In real rebellions and wars throughout history, one of the through-lines of propaganda is the idea that the enemy has infected the wider population. In the hunger games, the districts have hundreds of spies and collaborators in the capitol. Yet, at no point does Snow incite the citizens to turn on each other, to be on the look out for sedition, to not trust anyone. Considering how terrifyingly effective this tactic has been at controlling a population throughout history, it’s odd that Snow, who clearly has few scruples in maintaining ‘order and peace’ wouldn’t use that weapon. This might be because the Capitol seems to have absolutely zero counterintelligence capabilities. This furthers my longstanding position that Panem is run by a bunch of tyrants who are terrible at being tyrannical, they just suck at it, like a lot.
    A more hopeful theory is that perhaps Suzanne Collins didn’t want to tempt people to use such an awful thing by showing in a fiction how effective it really is.
    Relatedly, Snow also doesn’t use the rhetoric of treason in his propaganda. He talks about the districts as rebels and savages, but almost never traitors. He never really presents District 13 as essentially foreign. Therefore, he never completely establishes an Us vs. Them mentality that could have brought people to his side, or at least prevented many from taking sides against him.
    District 13 is presented as a wayward, angry child that was destroyed and taught its lesson. It’s not presented as the vicious “other’ ready to murder and pillage for its own selfish, essentially alien, goals. Snow, in other words, keeps insisting on framing the rebellion as a Us vs The Part of Us That’s Confused, up until almost the very end.
    The more I think about it, the more I hope it was a choice by S.C. to make Panem so inept. After all, if Snow had been an effective tyrant, the idea of Katniss defeating him would be laughable and the series would ring false rather than be hopeful and inspiring.


    • jmasoncooper #

      Here is an idea for you @DeanMoriarty. One of the reasons that Catching Fire was so great was because the dynamic was established that the whole country is balanced on a knife’s edge. We could get into Katniss’s head through the pact she made with Snow to keep the country balancing there.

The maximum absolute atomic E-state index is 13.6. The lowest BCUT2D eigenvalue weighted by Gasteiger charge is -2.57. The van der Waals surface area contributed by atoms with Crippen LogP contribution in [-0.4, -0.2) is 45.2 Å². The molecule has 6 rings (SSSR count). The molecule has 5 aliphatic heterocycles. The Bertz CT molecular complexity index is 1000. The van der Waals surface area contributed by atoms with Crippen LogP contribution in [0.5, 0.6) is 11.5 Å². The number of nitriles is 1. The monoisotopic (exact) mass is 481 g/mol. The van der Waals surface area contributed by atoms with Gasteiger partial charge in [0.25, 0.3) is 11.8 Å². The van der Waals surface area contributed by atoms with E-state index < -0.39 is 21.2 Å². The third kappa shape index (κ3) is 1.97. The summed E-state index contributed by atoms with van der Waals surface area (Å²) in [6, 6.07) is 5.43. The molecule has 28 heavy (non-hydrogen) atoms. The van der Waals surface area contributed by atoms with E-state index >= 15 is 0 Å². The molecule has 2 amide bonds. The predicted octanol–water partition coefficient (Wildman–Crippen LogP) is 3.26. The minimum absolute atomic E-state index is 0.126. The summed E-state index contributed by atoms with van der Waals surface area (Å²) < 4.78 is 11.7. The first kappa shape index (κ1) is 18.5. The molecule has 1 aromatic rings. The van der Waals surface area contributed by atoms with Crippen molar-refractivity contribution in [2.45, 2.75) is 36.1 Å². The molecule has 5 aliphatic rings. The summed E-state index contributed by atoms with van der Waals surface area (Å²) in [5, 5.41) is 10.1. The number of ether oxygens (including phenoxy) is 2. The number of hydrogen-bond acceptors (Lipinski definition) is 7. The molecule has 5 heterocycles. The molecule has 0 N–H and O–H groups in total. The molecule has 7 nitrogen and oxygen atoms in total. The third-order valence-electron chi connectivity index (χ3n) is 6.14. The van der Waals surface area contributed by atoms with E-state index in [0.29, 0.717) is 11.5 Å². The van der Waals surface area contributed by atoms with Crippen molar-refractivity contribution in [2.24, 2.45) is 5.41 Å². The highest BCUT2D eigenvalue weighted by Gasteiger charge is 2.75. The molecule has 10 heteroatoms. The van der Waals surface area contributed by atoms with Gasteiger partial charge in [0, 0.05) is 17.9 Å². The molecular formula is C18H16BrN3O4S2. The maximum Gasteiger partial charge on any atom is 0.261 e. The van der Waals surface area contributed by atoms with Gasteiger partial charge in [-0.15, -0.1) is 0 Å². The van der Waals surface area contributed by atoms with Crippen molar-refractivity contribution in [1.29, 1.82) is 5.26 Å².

I think Snow was an inept tyrant because his character was so committed to the idea of his country surviving on the edge. He wanted to do just enough to keep them from going over into rebellion but not so much as to alienate all the suppliers for the capitol.
      After the points you brought up in your post, Snow’s government is pretty clearly a work of fiction. Only able to stand so that the protagonist can topple it; not because of reason, logic, or quality management, etc.


    • ScholarSarah #

      It is possible that Snow’s attitude toward the districts is an effect of the propaganda of the Hunger Games working on him. Rather than working to prevent discontent in the Districts, (which it seems the Capitol is content to use force to do), the Games could be in place to shape the attitudes of the Capitol citizens about the Districts.

      Given that the Capitol already proved capable of beating the districts in the war, it may be that the Capitol was less concerned with preventing future rebellions and more concerned with the emergence of a political movement within the Capitol advocating for the rights of the Districts. The Districts can object all they want, but only when the Capitol loses the will to maintain the current order through force does the political and economic system face an existential threat.

      The Capitol pits the citizens of the districts against each other in fights with archaic weaponry in wilderness areas, which reinforces the idea of the citizens of the Districts as savages who are therefore not worthy of full citizenship. The Hunger Games even include audience participation by attending the public events and sponsorship which gets the Capitol Citizens to emotionally commit to the Games and their message. Inculcating these attitudes keeps the citizens of the Capitol from identifying with the citizens of the Districts and advocating for expanding their rights.

      But, of course, this sort of attitude then informs the way he deals with the Districts when they do start a rebellion, and makes the Capitol less prepared for the technology possessed by District 13.